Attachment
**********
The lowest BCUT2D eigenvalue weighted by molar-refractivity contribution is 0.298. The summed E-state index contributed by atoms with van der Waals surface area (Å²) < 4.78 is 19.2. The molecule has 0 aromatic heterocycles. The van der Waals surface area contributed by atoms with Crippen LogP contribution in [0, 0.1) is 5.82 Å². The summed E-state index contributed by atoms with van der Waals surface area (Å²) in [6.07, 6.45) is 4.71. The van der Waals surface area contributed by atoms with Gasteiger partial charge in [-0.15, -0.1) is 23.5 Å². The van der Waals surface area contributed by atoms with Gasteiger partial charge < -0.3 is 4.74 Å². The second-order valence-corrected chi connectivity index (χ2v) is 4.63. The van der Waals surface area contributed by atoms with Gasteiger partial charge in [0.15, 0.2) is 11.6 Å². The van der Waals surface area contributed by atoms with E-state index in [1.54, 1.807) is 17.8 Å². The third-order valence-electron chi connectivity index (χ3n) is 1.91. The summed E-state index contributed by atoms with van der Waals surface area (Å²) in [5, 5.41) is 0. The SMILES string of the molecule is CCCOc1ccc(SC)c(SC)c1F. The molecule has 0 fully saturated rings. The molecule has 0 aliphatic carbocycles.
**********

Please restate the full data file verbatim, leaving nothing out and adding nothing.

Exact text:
The lowest BCUT2D eigenvalue weighted by molar-refractivity contribution is 0.298. The summed E-state index contributed by atoms with van der Waals surface area (Å²) < 4.78 is 19.2. The molecule has 0 aromatic heterocycles. The van der Waals surface area contributed by atoms with Crippen LogP contribution in [0, 0.1) is 5.82 Å². The summed E-state index contributed by atoms with van der Waals surface area (Å²) in [6.07, 6.45) is 4.71. The van der Waals surface area contributed by atoms with Gasteiger partial charge in [-0.15, -0.1) is 23.5 Å². The van der Waals surface area contributed by atoms with Gasteiger partial charge < -0.3 is 4.74 Å². The second-order valence-corrected chi connectivity index (χ2v) is 4.63. The van der Waals surface area contributed by atoms with Gasteiger partial charge in [0.15, 0.2) is 11.6 Å². The van der Waals surface area contributed by atoms with E-state index in [1.54, 1.807) is 17.8 Å². The third-order valence-electron chi connectivity index (χ3n) is 1.91. The summed E-state index contributed by atoms with van der Waals surface area (Å²) in [5, 5.41) is 0. The SMILES string of the molecule is CCCOc1ccc(SC)c(SC)c1F. The molecule has 0 fully saturated rings. The molecule has 0 aliphatic carbocycles.